To help your son develop a passion for science is to help him develop a curiosity for the world and to inspire a love for learning. With all the different ways that children learn, here are a few tips to get your toddler excited about science.
Make it practical
Getting your son involved in practical, hands-on learning can really encourage them to become more excited about science. Science isn’t confined to knowledge in a book, so making it practical will help build their understanding and developing an interest for it.
Bring in the right kind of toys that will help spark an interest in science. Nowadays, there are more great options than ever, such as Magna-Tiles or Minecraft, yet old fashioned ideas such as exploring the outdoors to observe wildlife, building structures and solving puzzles still prove to be very useful.
Leverage their passions and interests
What are the things your son is interested in? What are they passionate about? You can spark a further excitement in science by taking their interests and encouraging him to look at them in a new way. If he enjoys sports, cut open a rugby ball to see what it’s made of. Does your son like music? Explore the mechanics of a guitar and the way it works. Or perhaps, your son is very interested in cooking. This is one of the most effective ways to teach science to your son – through this, toddlers can learn chemistry, understand plant anatomy, practice their math skills as well as learning other science lessons.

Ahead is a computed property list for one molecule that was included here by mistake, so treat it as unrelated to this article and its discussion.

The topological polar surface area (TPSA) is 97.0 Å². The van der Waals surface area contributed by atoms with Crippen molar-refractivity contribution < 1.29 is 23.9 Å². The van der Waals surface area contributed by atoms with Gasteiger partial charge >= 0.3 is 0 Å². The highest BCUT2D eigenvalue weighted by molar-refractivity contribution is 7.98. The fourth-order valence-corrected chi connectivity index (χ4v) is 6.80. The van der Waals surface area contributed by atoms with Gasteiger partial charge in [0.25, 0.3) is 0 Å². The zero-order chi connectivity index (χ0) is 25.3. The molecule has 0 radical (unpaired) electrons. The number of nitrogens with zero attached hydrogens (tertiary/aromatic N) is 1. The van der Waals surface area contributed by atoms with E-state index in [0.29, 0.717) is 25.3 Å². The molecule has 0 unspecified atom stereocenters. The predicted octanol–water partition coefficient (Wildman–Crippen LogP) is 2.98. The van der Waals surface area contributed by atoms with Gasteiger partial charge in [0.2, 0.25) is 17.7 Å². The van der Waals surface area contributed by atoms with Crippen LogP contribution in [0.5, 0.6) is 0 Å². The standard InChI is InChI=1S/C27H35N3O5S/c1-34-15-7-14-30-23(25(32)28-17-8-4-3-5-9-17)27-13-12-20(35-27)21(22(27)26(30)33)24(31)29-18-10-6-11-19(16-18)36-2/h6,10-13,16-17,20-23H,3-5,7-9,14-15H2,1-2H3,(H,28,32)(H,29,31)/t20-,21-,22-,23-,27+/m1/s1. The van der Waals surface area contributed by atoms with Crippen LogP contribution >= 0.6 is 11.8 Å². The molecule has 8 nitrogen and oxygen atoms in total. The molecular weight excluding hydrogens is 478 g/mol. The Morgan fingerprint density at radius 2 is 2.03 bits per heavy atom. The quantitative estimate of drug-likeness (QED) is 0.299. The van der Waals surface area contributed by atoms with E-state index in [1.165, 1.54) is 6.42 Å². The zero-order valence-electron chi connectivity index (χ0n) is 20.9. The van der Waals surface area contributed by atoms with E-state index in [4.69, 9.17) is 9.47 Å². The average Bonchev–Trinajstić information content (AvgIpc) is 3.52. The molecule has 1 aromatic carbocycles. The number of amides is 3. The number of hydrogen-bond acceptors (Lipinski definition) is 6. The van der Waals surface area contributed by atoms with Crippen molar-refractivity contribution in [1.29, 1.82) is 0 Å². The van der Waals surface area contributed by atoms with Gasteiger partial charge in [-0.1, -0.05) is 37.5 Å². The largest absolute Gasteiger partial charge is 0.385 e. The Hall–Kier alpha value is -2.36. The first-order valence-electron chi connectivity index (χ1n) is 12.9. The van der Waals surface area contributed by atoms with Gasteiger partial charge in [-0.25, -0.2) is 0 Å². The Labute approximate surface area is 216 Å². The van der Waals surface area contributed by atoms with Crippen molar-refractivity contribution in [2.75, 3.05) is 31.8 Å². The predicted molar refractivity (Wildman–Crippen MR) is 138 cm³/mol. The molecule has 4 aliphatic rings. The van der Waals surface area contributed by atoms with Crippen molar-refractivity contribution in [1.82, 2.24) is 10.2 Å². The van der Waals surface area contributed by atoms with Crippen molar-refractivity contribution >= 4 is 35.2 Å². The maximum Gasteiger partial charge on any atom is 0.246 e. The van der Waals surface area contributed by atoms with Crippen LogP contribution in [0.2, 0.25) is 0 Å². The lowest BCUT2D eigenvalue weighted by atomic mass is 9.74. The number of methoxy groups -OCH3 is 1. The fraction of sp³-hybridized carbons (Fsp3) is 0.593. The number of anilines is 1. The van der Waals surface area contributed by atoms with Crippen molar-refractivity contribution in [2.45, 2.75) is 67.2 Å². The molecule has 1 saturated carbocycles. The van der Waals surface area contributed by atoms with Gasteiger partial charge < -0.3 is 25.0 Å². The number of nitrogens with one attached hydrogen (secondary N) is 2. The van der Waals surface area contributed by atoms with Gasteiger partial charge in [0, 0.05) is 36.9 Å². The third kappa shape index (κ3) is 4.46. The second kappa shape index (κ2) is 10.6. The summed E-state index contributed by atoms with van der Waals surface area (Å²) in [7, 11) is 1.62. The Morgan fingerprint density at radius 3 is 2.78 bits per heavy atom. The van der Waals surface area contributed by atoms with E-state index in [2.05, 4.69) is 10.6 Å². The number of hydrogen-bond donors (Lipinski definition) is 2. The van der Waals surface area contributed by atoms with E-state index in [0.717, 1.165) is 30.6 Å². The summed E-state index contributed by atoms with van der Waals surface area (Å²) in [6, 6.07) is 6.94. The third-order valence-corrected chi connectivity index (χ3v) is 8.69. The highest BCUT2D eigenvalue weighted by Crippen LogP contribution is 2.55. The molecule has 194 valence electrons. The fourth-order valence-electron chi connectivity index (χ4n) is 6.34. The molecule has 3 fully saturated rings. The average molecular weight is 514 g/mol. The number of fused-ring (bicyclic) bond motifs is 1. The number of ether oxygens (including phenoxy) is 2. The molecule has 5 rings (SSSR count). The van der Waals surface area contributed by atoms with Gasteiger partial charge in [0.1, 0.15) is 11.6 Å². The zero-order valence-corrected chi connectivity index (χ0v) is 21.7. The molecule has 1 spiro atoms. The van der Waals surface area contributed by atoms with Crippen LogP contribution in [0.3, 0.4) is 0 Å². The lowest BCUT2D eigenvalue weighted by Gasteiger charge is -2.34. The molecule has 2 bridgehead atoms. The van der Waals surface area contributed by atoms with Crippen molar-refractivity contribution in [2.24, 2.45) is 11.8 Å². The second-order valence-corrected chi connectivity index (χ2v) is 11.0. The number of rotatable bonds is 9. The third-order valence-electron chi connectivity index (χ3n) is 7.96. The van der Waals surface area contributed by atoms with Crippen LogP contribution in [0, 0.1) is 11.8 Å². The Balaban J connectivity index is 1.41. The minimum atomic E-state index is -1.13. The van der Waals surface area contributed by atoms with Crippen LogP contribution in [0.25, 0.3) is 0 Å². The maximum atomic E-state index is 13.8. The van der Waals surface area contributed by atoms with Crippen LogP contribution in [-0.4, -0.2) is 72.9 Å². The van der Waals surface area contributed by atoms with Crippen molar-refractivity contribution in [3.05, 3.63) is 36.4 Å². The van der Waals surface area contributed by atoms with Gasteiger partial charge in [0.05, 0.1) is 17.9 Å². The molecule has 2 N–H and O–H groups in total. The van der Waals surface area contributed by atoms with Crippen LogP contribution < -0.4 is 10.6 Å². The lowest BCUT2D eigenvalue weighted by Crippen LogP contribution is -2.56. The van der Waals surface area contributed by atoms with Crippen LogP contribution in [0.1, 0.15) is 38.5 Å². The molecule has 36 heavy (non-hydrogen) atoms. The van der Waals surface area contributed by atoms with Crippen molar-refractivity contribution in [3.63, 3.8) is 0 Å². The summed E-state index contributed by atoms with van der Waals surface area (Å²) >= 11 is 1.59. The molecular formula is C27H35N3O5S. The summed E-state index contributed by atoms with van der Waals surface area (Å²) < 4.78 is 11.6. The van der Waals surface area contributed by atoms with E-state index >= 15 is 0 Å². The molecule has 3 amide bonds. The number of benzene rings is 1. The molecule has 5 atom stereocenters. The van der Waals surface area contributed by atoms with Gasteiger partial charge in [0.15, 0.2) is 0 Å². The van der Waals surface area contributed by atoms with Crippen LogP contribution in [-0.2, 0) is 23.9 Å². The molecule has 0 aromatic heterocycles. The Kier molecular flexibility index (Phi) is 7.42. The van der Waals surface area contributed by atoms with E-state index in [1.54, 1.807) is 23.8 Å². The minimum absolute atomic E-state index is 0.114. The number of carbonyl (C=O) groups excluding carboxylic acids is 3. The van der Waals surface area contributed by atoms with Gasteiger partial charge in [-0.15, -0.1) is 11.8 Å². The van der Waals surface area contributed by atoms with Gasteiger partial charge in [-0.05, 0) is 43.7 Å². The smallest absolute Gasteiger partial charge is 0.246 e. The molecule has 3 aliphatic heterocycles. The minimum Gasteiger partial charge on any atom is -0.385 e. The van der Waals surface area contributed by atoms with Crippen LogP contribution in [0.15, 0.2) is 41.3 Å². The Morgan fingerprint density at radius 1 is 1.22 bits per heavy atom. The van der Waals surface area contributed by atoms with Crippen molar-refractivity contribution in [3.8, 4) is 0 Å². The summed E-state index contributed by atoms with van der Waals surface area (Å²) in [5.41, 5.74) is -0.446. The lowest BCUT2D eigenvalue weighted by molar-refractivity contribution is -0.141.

Keep it fun
Using different activities can also spark an interest in science. An activity like baking can end up becoming quite a scientific investigation – experiment with baking powder and baking soda, try using different ingredients in different amounts, and study how these changes affects the results.
You can also keep it fun by going on trips to the museum or to the zoo, or by watching science shows such as Bill Nye, the Science Guy and Mythbusters.
Listen to the questions they’re asking
If your son asks a question about an experiment or about something they’ve heard, continue the conversation even if you don’t have the answer. Each question that they ask could result in a potential new experiment, a new lesson learnt or a new understanding on how the world operates.
By encouraging your son to ask questions, you are fostering greater curiosity and interest in science.
Teach a solid foundation in basic scientific principles
Alan Finkel, Australia’s Chief Scientist, says: “We don’t teach our children to read by memorising a single book. Instead, we teach them the alphabet; that 26-character foundation will give them a word for every situation … The Oxford English Dictionary estimates there are at least 250,000 words in the English language. Similarly, an emphasis on the fundamentals of science will give our children the tools to adapt to any future challenge, including those we cannot possibly imagine today.”
By teaching your son the fundamentals and basic scientific principles early in life, it will better equip him in his studies as he progresses through school.
Having a passion for science is something that should be cultivated from a young age. As parents, you have the opportunity to foster this interest in your son by encouraging him to ask questions and to explore the world around him.
For more information on how we’re sparking a curiosity for science through early learning at Scots, download our EYC Prospectus.